The Wall Street Journal reported on the rapidly growing mobile payments environment in China. China went from a cash based society to a mobile and “cash-light” country with little interference from other payment forms in between. The article shares estimates that mobile payments went from 7.4 billion yuan in 2011 to 16.4 trillion yuan last year.
Alibaba and Tencent have facilitated this. Beyond linking their payment systems to their own e-commerce sites and to apps that deliver meals, taxis, massages and other goods and services, they have also signed up millions of traditional retailers—from restaurants and mom-and-pop shops to Wal-Mart Stores. Alipay charges merchants a maximum of 0.6% of each transaction in China. WeChat’s charges vary.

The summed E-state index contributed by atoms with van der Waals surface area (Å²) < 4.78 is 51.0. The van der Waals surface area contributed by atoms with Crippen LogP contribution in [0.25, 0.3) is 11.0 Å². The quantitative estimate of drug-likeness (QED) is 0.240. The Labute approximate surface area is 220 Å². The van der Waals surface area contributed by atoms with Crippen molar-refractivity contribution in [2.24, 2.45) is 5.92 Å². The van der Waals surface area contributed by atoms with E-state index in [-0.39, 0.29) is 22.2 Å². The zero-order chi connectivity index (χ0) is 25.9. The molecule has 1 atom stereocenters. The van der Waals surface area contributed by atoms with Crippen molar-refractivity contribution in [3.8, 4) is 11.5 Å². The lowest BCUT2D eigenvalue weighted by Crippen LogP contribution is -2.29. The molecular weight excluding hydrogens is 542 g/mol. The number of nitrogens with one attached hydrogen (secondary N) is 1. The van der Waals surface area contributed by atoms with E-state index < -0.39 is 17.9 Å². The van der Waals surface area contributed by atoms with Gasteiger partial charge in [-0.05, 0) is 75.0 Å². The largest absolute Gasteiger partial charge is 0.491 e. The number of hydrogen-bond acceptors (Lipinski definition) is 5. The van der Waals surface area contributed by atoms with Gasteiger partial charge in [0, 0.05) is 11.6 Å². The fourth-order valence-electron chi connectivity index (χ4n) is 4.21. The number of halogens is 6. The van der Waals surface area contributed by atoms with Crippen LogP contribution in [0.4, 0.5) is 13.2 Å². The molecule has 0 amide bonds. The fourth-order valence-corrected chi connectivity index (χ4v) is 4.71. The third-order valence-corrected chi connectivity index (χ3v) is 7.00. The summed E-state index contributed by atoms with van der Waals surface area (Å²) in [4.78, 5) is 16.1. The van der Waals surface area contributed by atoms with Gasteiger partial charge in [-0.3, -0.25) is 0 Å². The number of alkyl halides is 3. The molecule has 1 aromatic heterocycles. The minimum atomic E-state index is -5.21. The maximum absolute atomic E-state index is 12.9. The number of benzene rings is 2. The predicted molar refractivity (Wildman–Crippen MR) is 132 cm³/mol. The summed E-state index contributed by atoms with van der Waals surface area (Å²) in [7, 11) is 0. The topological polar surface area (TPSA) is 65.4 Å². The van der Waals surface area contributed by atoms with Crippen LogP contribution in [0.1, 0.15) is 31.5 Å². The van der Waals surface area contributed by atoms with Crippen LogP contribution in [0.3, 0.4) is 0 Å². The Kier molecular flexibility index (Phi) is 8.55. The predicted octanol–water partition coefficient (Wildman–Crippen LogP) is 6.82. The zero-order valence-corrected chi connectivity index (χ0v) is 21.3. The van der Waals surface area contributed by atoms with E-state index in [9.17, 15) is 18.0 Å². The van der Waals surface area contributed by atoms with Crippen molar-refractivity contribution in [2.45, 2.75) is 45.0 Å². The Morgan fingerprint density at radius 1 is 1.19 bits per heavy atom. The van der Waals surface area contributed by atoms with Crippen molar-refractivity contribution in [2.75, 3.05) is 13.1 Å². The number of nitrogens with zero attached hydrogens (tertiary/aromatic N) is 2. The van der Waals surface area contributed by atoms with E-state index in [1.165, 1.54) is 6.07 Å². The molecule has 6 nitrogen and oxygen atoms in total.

Other than some utility companies and other exceptions, mobile payments can be used in nearly every consumer use case. The story follows several payment scenarios where mobile is the preferred payment, even for very large purchases:
Like many Chinese, Mr. Piao has heard horror stories about credit-card fraud in which clerks swiped cards twice or cardholders had problems getting refunds, so he and his wife prefer Alipay even for buying big items at reputable chains. Their biggest purchase last year was an air purifier bought at an electronics chain for more than 10,000 yuan—using Alipay
Overview by Sarah Grotta, Director, Debit Advisory Service at Mercator Advisory Group
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